WPC: Surprise

A little over a week ago, on April 1st, we here in New Hampshire received one hell of an April Fools surprise. A spring snowstorm dumped over 18 inches of heavy wet snow on us.

Unable to resist an opportunity to capture a few landscape images with a blanket of fresh snow I grabbed my camera and ventured out.

For more Weekly Photo Challenge Surprises click HERE.

Weekly Photo Challenge: Solitude

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Stairs Mountain.

It’s been several years since I spent my first night alone in the wilderness. This is where I slept, high atop the cliff face of Stairs Mountain, deep in New Hampshire’s White Mountain National Forest. Peace, quite, solitude, with awe inspiring views in almost any direction.

The last thing I saw before before closing the flap on my tent in the night and the first thing I saw when I emerged in the morning, the beauty of the mountains.

That’s enough.

Should you get the chance, I highly recommend at least one solo wilderness camping trip.

Let It Snow, Let It Snow, Let It Snow!

Happy First Day of Winter Everyone!

Get outside and enjoy the snow and ice.

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For those of you in the southern hemisphere, have a great summer!

(Too bad you’re missing out on all the winter fun) ūüôā

Starry Night.

Loon Island Light.

Starlight Lighthouse

This past Sunday morning, really, really early in the morning, long before the sun was even close to rising, I ventured out onto New Hampshire’s frozen and windy Lake Sunapee. I, along with two camera wielding friends, Garrett Evans, and Tony Baldasaro¬†were out to photograph a lighthouse under the stars. Nothing adds that little extra something to your lighthouse photos like adding the Milky Way to the mix.

It was cold and windy, so windy Tony had to chase down my camera bag, with my Canon 17-40 and 70-200 lenses inside it, as it blew across the lake. Thanks, Tony! if I had been out there alone I’d still be looking for it.

Not long after the rescue of the runaway camera bag, the wind decided that it was time to blow over my tripod. With my camera on it, lucky me! The camera survived without a scratch, my Tokina 11-16 on the other hand is no longer the pristine lens it used to be. Fortunately it’s still alive and kicking, with but one small battle scar from its sudden encounter with the lake ice.

While my lens took a beating, and my stars aren’t quite the pin points I’d like them to be, all in all it was a very good night to be out on the ice and under the starry night sky.

Milky Way Over Loon Island Light

The Reward As Orange Fades To Blue.

Winter Light.

The view at 4,802′.

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There are 48 peaks on the official list of New Hampshire summits with an elevation of over 4,000 feet. Mount Moosilauke is #10 on that list. “The Moose,” is also the western most peak to be included on the list, and one I had yet to climb.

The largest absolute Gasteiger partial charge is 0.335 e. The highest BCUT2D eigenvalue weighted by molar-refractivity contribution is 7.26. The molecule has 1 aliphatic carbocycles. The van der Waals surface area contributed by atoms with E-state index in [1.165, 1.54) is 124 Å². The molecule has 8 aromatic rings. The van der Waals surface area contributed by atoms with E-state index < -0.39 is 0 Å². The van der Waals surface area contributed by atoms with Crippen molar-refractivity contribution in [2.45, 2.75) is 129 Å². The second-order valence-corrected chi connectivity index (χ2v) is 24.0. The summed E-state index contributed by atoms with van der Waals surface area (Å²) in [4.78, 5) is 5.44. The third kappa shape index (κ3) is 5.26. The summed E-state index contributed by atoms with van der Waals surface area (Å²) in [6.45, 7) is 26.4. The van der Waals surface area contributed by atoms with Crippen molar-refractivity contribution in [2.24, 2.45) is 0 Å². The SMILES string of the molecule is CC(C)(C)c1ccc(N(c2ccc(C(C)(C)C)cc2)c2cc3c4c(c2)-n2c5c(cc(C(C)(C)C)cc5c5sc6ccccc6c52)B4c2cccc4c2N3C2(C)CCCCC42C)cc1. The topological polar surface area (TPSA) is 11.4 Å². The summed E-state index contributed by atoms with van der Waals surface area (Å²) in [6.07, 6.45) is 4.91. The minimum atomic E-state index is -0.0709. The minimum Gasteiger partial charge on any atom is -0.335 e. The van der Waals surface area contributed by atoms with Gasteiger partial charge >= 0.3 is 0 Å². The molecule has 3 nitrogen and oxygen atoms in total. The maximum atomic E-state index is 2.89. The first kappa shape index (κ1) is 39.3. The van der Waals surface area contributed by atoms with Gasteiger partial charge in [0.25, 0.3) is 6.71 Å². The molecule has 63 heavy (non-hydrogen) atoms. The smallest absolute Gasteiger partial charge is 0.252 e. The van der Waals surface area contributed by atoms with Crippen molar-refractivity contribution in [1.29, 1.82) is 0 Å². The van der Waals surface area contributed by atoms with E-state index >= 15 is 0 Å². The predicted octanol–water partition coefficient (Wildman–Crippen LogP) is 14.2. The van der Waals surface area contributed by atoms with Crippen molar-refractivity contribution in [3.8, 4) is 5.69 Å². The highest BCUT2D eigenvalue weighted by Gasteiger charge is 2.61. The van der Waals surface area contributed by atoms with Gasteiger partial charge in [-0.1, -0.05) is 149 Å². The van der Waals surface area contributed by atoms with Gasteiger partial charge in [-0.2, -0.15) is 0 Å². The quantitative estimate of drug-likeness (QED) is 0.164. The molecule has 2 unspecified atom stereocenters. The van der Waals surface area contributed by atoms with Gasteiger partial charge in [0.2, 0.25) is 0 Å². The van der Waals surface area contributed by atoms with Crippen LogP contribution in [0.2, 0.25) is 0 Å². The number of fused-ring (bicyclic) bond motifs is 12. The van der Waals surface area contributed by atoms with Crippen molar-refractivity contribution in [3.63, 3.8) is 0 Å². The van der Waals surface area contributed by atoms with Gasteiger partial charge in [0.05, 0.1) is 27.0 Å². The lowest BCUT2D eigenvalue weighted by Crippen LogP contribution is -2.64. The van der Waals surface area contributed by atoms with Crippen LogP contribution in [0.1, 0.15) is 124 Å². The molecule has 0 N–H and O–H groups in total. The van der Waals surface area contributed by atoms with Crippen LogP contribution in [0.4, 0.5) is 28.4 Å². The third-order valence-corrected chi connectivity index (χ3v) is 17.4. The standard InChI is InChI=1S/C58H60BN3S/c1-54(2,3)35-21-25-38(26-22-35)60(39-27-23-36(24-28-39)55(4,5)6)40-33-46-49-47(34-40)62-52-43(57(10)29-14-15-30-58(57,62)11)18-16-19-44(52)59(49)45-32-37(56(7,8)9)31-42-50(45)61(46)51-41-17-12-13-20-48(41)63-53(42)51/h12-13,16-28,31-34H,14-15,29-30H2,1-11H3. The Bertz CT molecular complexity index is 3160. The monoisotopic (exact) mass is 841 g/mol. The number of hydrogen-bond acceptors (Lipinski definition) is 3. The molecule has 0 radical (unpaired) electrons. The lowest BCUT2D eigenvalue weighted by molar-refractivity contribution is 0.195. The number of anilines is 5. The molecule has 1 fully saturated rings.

My reward for the effort, a snowshoe hike on a gorgeous brilliant winter afternoon under a clear blue sky, was to watch the sun as it set over windswept mountains and a moonlit hike back to the car.

As orange,

Winter Sunset, Mount Moosilauke

fades to blue.

Capturing Sunset, Photographer On Mt. Moosilauke

Depth, Creating The Illusion.

The Problem With Landscape Photography.Lead The Way

We see the world around us in three dimensions, unfortunately our camera does not. Trying to convey the depth and dimension our eyes see with the two dimensional medium of photography can often leave the final image looking flat, without depth.

Fortunately, by using a few simple tricks when composing your photos you can effectively create the illusion of depth in your landscape images.

Converging Lines.

Falls In The Forest.

I like to use converging lines, both subtle and obvious, to create perceived depth in my compositions. In the photo above I used a rather winding interpretation of converging lines to help create the illusion of depth.

The waterfall and granite stream bank, very wide and taking up the entire foreground, then gets progressively more narrow while leading the eye deeper into the frame, eventually converging at the point where it disappears into the forest.

Railroad tracks as they appear to come together in the distance are another more obvious example of converging lines.

Rails. Pondicherry NWR

Place The Foreground In Shadow.

Odiorne Salt MarshThe human eye is attracted to bright light. By having a prominent foreground appear darker than the brighter, more brightly lit background can provide a sense of depth in your photos.

Shoot Vertical.

Moonrise Over Lonesome LakeI’ve found that by photographing with the camera in the vertical, more commonly referred to at the “portrait” camera position, can help create depth. Include a strong foreground, leading lines, and by placing the main subject in the upper third of the photo works really well to bring out the depth in a scene.

What tricks do you use to create the illusion of depth in your photos? In the mean time, check out these other interpretations of Depth.

Weekly Photo Challenge: Express Yourself

Your Photographs Are You.

Painted Morning

The photographs you make are unique.

No matter the location, they are a piece of you.

Ten, a hundred, a thousand times, regardless of how often a place as been seen through a lens, the pictures you make will be different.

A small part of everything you are, the life you’ve lead up until the moment you press the shutter, will become the photograph.

Find inspiration in others, visit the iconic places, photograph uniquely.

Express yourself.